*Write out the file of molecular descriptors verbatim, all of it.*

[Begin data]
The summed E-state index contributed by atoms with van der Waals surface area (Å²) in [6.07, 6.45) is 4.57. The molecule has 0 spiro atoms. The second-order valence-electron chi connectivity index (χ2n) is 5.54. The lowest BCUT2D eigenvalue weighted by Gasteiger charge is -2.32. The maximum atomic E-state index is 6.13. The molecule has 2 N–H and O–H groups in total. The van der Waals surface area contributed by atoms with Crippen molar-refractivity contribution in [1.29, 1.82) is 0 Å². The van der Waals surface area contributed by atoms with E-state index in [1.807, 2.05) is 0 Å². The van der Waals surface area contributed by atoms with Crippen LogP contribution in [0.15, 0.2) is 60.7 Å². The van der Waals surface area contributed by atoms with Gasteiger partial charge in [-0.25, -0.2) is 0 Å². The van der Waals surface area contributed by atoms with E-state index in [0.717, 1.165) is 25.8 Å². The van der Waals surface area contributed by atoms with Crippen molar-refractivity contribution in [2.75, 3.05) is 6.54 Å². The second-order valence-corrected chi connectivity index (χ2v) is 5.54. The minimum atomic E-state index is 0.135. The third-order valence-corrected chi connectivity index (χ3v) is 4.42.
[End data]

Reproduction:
The summed E-state index contributed by atoms with van der Waals surface area (Å²) in [6.07, 6.45) is 4.57. The molecule has 0 spiro atoms. The second-order valence-electron chi connectivity index (χ2n) is 5.54. The lowest BCUT2D eigenvalue weighted by Gasteiger charge is -2.32. The maximum atomic E-state index is 6.13. The molecule has 2 N–H and O–H groups in total. The van der Waals surface area contributed by atoms with Crippen molar-refractivity contribution in [1.29, 1.82) is 0 Å². The van der Waals surface area contributed by atoms with E-state index in [1.807, 2.05) is 0 Å². The van der Waals surface area contributed by atoms with Crippen LogP contribution in [0.15, 0.2) is 60.7 Å². The van der Waals surface area contributed by atoms with Gasteiger partial charge in [-0.25, -0.2) is 0 Å². The van der Waals surface area contributed by atoms with E-state index in [0.717, 1.165) is 25.8 Å². The van der Waals surface area contributed by atoms with Crippen molar-refractivity contribution in [2.75, 3.05) is 6.54 Å². The second-order valence-corrected chi connectivity index (χ2v) is 5.54. The minimum atomic E-state index is 0.135. The third-order valence-corrected chi connectivity index (χ3v) is 4.42.